To be fair, if you were debating with someone who writes applications that really do need the very top levels of performance, and you claimed that optimising trouble-spots would be sufficient to achieve that, then you were ignorant. For most software, being within a factor of 2 or 3 of hand-optimised low-level code is easily sufficient, and a bit of work with the profiler to identify the most serious flaws will go a long way. The rules change when you shift from that kind of performance standard to needing the very top levels, because then the emphasis on speed permeates everything.
Yes, that sounds unpleasantly familiar. It seems that these days a small business can't rely on any major vendor for a complete range of good quality, compatible gear.
Maybe the likes of Cisco and HP are worth it if you have 24/7 IT teams running dedicated servers room full of equipment and measure the cost of downtime per second. For those guys, the high-end gear and management facilities and expensive support contracts might justify the cost.
For the rest of us, it feels like the best strategy now is to build heterogeneous IT systems and networks. Look for recommendations of individual devices, often from smaller and more specialised manufacturers, that do one job well. Anecdotally, I've found that in recent years these boxes tend to be pretty good at supporting the major standards, so if you buy best-in-class for each device you need then compatibility doesn't seem to be a major issue as much as maybe it used to be. And if anything does go wrong or you do need help with some awkward configuration, you have more than a snowball's chance in hell of speaking to someone who can help without coughing up most of this month's revenues for a support contract.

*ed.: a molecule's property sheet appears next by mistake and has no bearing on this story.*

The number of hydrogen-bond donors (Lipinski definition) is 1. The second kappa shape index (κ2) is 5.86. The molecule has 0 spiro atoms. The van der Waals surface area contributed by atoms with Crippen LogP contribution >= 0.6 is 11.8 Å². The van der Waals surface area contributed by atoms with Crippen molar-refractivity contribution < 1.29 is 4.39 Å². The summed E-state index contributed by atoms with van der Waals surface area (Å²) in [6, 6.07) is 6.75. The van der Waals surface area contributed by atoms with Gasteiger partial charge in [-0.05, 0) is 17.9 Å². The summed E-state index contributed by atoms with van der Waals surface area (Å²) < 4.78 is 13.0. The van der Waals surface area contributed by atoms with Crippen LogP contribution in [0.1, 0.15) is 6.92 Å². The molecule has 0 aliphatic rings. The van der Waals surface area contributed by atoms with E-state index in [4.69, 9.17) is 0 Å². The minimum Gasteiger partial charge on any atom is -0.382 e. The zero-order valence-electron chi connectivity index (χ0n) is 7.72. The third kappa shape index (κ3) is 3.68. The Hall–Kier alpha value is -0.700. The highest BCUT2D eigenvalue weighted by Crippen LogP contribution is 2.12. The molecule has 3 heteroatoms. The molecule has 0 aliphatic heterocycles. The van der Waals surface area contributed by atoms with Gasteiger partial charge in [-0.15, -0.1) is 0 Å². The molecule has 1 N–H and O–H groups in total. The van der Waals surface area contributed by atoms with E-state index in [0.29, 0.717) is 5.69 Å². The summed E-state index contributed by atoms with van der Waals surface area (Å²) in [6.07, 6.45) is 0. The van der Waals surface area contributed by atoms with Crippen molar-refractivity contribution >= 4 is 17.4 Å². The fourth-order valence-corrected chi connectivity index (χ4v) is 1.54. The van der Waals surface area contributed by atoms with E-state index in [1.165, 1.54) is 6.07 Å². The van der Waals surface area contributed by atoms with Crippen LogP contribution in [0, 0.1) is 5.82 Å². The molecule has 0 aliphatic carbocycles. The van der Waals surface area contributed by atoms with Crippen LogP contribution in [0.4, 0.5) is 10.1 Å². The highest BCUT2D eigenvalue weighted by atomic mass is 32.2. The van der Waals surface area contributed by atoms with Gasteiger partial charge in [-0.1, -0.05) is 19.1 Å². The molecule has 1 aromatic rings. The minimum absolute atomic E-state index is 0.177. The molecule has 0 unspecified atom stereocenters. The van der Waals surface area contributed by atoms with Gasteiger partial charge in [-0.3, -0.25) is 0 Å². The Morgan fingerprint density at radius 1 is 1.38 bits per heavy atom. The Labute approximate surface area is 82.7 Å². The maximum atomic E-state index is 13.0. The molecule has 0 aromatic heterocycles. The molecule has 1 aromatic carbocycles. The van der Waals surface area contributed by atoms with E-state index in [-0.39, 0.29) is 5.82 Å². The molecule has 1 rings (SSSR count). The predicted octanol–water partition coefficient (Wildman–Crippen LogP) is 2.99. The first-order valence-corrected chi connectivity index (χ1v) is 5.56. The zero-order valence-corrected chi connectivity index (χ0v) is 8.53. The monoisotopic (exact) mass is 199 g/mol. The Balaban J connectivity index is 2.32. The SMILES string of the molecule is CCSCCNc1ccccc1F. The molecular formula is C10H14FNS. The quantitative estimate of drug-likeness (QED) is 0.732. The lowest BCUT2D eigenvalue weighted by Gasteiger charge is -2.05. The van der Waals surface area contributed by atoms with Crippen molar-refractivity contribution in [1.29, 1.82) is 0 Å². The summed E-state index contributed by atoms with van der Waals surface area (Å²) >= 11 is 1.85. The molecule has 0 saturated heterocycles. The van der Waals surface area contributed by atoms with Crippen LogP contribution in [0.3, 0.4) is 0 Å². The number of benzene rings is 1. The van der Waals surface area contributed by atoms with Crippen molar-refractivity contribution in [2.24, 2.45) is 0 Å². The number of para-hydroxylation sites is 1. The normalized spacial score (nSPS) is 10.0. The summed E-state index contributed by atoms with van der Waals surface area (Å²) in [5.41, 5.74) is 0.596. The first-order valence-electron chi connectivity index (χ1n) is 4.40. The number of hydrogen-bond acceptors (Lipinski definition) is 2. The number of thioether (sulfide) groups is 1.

Agreed, given the repeated failures here, the power supply might be less than wonderful.
It's also worth remembering that "enterprise" equipment is often more about the management features (which no home user is ever likely to need) than the hardware itself. Sometimes the low-end business gear actually turns out to be worse than decent consumer kit. For example, we bought a bunch of Cisco's small business branded equipment for a small office once, paying a premium for it but expecting that the quality and support would be better than some disappointing consumer grade equipment it was replacing. In fact, the NAS turned out to be a rebadged device from another vendor that Cisco never really supported properly, the wireless access point turned out to have buggy firmware that would just drop connections, and so on. It's a mistake we'll never make again.
Heuristics are bug ridden by definition. If they didn't have bugs, then they'd be algorithms.